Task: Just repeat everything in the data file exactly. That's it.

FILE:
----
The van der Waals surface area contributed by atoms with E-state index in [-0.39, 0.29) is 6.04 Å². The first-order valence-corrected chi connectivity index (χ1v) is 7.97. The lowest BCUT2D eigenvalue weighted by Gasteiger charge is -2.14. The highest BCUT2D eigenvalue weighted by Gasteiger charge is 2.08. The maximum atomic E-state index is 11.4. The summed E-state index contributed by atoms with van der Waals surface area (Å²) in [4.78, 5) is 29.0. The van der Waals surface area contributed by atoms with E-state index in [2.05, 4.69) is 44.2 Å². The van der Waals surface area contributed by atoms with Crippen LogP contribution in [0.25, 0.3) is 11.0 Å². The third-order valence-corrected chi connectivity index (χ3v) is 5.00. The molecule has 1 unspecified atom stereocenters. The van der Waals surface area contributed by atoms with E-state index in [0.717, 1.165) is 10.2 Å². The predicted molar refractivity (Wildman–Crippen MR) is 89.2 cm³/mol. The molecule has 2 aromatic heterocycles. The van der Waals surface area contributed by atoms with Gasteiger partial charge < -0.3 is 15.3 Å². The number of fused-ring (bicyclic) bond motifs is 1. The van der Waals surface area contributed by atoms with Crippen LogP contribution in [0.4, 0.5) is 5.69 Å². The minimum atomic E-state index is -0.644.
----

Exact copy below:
The van der Waals surface area contributed by atoms with E-state index in [-0.39, 0.29) is 6.04 Å². The first-order valence-corrected chi connectivity index (χ1v) is 7.97. The lowest BCUT2D eigenvalue weighted by Gasteiger charge is -2.14. The highest BCUT2D eigenvalue weighted by Gasteiger charge is 2.08. The maximum atomic E-state index is 11.4. The summed E-state index contributed by atoms with van der Waals surface area (Å²) in [4.78, 5) is 29.0. The van der Waals surface area contributed by atoms with E-state index in [2.05, 4.69) is 44.2 Å². The van der Waals surface area contributed by atoms with Crippen LogP contribution in [0.25, 0.3) is 11.0 Å². The third-order valence-corrected chi connectivity index (χ3v) is 5.00. The molecule has 1 unspecified atom stereocenters. The van der Waals surface area contributed by atoms with E-state index in [0.717, 1.165) is 10.2 Å². The predicted molar refractivity (Wildman–Crippen MR) is 89.2 cm³/mol. The molecule has 2 aromatic heterocycles. The van der Waals surface area contributed by atoms with Gasteiger partial charge < -0.3 is 15.3 Å². The number of fused-ring (bicyclic) bond motifs is 1. The van der Waals surface area contributed by atoms with Crippen LogP contribution in [0.4, 0.5) is 5.69 Å². The minimum atomic E-state index is -0.644.